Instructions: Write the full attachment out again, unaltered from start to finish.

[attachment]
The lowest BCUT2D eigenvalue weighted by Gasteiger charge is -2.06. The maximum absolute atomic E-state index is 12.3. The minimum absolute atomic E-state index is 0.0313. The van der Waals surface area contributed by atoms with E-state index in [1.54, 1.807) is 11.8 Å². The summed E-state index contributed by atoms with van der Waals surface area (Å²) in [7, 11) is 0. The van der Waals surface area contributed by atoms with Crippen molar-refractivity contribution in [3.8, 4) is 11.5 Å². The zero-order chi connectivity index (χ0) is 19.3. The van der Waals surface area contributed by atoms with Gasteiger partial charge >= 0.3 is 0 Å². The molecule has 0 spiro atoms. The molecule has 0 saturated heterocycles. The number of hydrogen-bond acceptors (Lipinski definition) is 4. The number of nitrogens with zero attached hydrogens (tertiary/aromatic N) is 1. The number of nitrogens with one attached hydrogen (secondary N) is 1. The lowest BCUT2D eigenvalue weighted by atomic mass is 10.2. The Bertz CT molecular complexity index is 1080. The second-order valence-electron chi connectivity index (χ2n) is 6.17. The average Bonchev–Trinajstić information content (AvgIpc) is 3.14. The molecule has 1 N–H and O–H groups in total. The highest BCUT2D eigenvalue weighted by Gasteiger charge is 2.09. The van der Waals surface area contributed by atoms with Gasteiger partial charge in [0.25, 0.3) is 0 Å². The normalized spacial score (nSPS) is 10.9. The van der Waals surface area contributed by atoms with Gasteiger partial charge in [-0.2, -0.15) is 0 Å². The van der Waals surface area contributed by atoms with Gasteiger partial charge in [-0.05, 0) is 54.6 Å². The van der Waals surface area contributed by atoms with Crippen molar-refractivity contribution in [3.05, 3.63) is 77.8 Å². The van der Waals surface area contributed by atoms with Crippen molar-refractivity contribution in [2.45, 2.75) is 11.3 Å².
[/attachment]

The lowest BCUT2D eigenvalue weighted by Gasteiger charge is -2.06. The maximum absolute atomic E-state index is 12.3. The minimum absolute atomic E-state index is 0.0313. The van der Waals surface area contributed by atoms with E-state index in [1.54, 1.807) is 11.8 Å². The summed E-state index contributed by atoms with van der Waals surface area (Å²) in [7, 11) is 0. The van der Waals surface area contributed by atoms with Crippen molar-refractivity contribution in [3.8, 4) is 11.5 Å². The zero-order chi connectivity index (χ0) is 19.3. The van der Waals surface area contributed by atoms with Gasteiger partial charge >= 0.3 is 0 Å². The molecule has 0 spiro atoms. The molecule has 0 saturated heterocycles. The number of hydrogen-bond acceptors (Lipinski definition) is 4. The number of nitrogens with zero attached hydrogens (tertiary/aromatic N) is 1. The number of nitrogens with one attached hydrogen (secondary N) is 1. The lowest BCUT2D eigenvalue weighted by atomic mass is 10.2. The Bertz CT molecular complexity index is 1080. The second-order valence-electron chi connectivity index (χ2n) is 6.17. The average Bonchev–Trinajstić information content (AvgIpc) is 3.14. The molecule has 1 N–H and O–H groups in total. The highest BCUT2D eigenvalue weighted by Gasteiger charge is 2.09. The van der Waals surface area contributed by atoms with Gasteiger partial charge in [0.25, 0.3) is 0 Å². The normalized spacial score (nSPS) is 10.9. The van der Waals surface area contributed by atoms with Gasteiger partial charge in [-0.2, -0.15) is 0 Å². The van der Waals surface area contributed by atoms with Gasteiger partial charge in [-0.05, 0) is 54.6 Å². The van der Waals surface area contributed by atoms with Crippen molar-refractivity contribution in [3.05, 3.63) is 77.8 Å². The van der Waals surface area contributed by atoms with Crippen molar-refractivity contribution in [2.45, 2.75) is 11.3 Å².